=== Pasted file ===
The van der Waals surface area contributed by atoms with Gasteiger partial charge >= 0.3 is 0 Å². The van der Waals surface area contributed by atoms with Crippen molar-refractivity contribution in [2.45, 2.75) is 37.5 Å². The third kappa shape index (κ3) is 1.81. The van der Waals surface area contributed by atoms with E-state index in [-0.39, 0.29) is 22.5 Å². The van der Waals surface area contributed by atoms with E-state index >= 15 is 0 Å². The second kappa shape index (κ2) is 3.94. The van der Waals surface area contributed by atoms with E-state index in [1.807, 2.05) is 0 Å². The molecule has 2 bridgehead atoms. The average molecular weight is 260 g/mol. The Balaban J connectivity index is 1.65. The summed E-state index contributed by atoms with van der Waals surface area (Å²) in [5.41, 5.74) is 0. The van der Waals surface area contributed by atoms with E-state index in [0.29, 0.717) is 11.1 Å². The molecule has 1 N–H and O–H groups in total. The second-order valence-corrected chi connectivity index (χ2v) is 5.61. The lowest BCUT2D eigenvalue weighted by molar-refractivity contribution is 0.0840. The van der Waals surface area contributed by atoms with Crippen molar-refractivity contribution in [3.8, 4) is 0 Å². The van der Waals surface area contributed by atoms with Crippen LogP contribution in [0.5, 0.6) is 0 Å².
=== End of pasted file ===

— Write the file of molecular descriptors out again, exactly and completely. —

The van der Waals surface area contributed by atoms with Gasteiger partial charge >= 0.3 is 0 Å². The van der Waals surface area contributed by atoms with Crippen molar-refractivity contribution in [2.45, 2.75) is 37.5 Å². The third kappa shape index (κ3) is 1.81. The van der Waals surface area contributed by atoms with E-state index in [-0.39, 0.29) is 22.5 Å². The van der Waals surface area contributed by atoms with E-state index >= 15 is 0 Å². The second kappa shape index (κ2) is 3.94. The van der Waals surface area contributed by atoms with E-state index in [1.807, 2.05) is 0 Å². The molecule has 2 bridgehead atoms. The average molecular weight is 260 g/mol. The Balaban J connectivity index is 1.65. The summed E-state index contributed by atoms with van der Waals surface area (Å²) in [5.41, 5.74) is 0. The van der Waals surface area contributed by atoms with E-state index in [0.29, 0.717) is 11.1 Å². The molecule has 1 N–H and O–H groups in total. The second-order valence-corrected chi connectivity index (χ2v) is 5.61. The lowest BCUT2D eigenvalue weighted by molar-refractivity contribution is 0.0840. The van der Waals surface area contributed by atoms with Crippen molar-refractivity contribution in [3.8, 4) is 0 Å². The van der Waals surface area contributed by atoms with Crippen LogP contribution in [0.5, 0.6) is 0 Å².